Wednesday, June 21, 2023

It's a wild WHAT???

 I walked around the ger camp again at dawn. It was incredibly beautiful. The rising sun hit the distant mountains and sand dunes. Camels strolled by unconcerned by my presence. There was a big flock of sheep moving through. I seemed to be the only person awake. I really reveled in these early morning walks. Then it was time for breakfast and our departure back to Gobi Nomad Lodge for two more nights.

We had a very scenic drive back through the Uujim valley. Baagi, our driver, stopped and pointed across a hill to a distant animal and said he thought it was a Black-tailed Gazelle, better known as a Goitered Gazelle. I finally got a fix on it and checked with my binoculars. As I got it in focus I said "Yes, I can see the black tail. No! Wait! It's a WILD ASS! Max and Rami both said "A wild what???" I knew there were wild asses in Mongolia and had asked Sergie about them earlier. She said they were not found where we were going to be, but on the other side of the sand dunes, so I did not expect to see one. She was really excited. I passed my binoculars around and everyone got a good look.

As we drove further we did come across a group of Goitered Gazelles. They are classified as vulnerable. As soon as we slowed down they were off. As we drove further we saw a well with a big group of horses gathered around it. No one was in sight to water them. We stopped the car and got out. Sergie pulled the wooden cover off of the well and took the rope with a plastic bag bucket on it and started bringing up water and putting it in the trough. Max and Rami each took turns, too. Rami asked if it was okay to be doing that and Sergie said that it was what Mongolian people did. If the animals needed water and no one was around you give them water. The horses drank their fill and wandered off. It is hard to imagine how they make their living in the desert.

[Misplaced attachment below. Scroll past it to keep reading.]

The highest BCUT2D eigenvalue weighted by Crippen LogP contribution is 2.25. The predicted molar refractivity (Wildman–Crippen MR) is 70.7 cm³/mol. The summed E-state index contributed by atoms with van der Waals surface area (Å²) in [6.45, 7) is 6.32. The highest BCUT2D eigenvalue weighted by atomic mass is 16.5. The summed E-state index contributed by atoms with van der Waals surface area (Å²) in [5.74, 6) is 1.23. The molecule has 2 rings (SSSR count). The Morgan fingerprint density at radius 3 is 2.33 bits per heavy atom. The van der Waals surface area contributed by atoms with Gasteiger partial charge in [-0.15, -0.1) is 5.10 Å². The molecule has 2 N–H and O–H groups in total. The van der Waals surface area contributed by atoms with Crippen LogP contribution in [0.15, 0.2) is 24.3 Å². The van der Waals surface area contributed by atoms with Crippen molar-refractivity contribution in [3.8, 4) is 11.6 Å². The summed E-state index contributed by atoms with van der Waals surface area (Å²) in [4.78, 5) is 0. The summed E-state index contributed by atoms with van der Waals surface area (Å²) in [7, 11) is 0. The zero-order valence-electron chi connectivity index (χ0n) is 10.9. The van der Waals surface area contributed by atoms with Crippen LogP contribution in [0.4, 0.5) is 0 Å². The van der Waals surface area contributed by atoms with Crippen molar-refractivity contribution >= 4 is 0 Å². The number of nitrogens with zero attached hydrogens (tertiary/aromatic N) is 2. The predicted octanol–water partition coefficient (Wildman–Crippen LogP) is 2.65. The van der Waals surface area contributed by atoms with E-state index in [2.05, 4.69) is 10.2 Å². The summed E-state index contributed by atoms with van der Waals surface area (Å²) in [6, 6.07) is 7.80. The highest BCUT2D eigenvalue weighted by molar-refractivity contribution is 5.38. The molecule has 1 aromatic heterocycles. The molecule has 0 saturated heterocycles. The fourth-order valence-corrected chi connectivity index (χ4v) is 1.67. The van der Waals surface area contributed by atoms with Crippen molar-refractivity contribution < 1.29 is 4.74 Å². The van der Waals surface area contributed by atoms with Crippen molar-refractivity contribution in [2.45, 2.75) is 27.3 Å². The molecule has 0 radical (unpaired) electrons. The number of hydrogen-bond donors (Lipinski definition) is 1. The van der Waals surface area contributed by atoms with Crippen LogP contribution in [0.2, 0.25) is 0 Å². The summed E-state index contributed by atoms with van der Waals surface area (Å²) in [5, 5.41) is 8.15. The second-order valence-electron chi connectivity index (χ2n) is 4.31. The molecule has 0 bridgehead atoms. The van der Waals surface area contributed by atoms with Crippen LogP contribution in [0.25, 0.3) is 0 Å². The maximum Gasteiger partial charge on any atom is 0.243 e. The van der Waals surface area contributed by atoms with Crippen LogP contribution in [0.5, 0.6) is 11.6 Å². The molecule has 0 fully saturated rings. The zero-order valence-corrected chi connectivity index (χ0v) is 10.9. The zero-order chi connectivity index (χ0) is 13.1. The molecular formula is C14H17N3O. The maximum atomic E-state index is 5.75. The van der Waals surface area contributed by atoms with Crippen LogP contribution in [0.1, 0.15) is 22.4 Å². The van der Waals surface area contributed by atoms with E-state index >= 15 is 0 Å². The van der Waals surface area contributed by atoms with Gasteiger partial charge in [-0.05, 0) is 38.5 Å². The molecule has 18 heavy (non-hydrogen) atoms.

We got to camp and had lunch and then headed to Khavtsgait petroglyphs. These rock carvings date from the Bronze Age, approximately 4000 - 3000 BCE. Unfortunately, the climb to see them was way beyond my ability. Max, Rami, and Sergie climbed right up. I was happy to stay below. I was able to photographs some birds and finally saw a couple of butterflies. As I didn't go up I can't really comment on the carvings. Max and Rami described them well to me. I have seen petroglyphs in Texas but we don't have camels here! We drove back to Gobi Nomad for dinner and another Mongolian beer.

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